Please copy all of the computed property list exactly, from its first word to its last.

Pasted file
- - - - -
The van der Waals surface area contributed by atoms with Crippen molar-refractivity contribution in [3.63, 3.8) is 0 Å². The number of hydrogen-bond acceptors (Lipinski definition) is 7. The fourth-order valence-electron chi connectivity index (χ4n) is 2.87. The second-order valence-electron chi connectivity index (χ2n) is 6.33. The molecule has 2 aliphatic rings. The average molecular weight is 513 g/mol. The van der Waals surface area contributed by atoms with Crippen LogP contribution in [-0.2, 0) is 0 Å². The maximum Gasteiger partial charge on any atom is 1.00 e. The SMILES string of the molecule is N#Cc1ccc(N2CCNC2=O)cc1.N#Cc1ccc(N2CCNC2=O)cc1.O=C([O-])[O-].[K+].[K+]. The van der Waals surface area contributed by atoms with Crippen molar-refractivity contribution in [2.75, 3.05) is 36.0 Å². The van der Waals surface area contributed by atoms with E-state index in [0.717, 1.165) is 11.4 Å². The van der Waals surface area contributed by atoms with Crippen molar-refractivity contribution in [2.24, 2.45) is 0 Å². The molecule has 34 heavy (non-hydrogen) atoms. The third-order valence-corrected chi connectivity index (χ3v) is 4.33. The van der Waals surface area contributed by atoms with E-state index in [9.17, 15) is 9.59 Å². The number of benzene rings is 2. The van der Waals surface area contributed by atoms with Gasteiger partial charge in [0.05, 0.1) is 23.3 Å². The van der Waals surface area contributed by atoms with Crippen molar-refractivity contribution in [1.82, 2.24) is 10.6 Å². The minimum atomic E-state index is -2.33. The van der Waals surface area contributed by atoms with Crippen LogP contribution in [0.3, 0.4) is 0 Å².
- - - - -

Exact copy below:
The van der Waals surface area contributed by atoms with Crippen molar-refractivity contribution in [3.63, 3.8) is 0 Å². The number of hydrogen-bond acceptors (Lipinski definition) is 7. The fourth-order valence-electron chi connectivity index (χ4n) is 2.87. The second-order valence-electron chi connectivity index (χ2n) is 6.33. The molecule has 2 aliphatic rings. The average molecular weight is 513 g/mol. The van der Waals surface area contributed by atoms with Crippen LogP contribution in [-0.2, 0) is 0 Å². The maximum Gasteiger partial charge on any atom is 1.00 e. The SMILES string of the molecule is N#Cc1ccc(N2CCNC2=O)cc1.N#Cc1ccc(N2CCNC2=O)cc1.O=C([O-])[O-].[K+].[K+]. The van der Waals surface area contributed by atoms with Crippen molar-refractivity contribution in [2.75, 3.05) is 36.0 Å². The van der Waals surface area contributed by atoms with E-state index in [0.717, 1.165) is 11.4 Å². The van der Waals surface area contributed by atoms with Crippen molar-refractivity contribution in [2.24, 2.45) is 0 Å². The molecule has 34 heavy (non-hydrogen) atoms. The third-order valence-corrected chi connectivity index (χ3v) is 4.33. The van der Waals surface area contributed by atoms with E-state index in [9.17, 15) is 9.59 Å². The number of benzene rings is 2. The van der Waals surface area contributed by atoms with Gasteiger partial charge in [0.05, 0.1) is 23.3 Å². The van der Waals surface area contributed by atoms with Crippen molar-refractivity contribution in [1.82, 2.24) is 10.6 Å². The minimum atomic E-state index is -2.33. The van der Waals surface area contributed by atoms with Crippen LogP contribution in [0.3, 0.4) is 0 Å².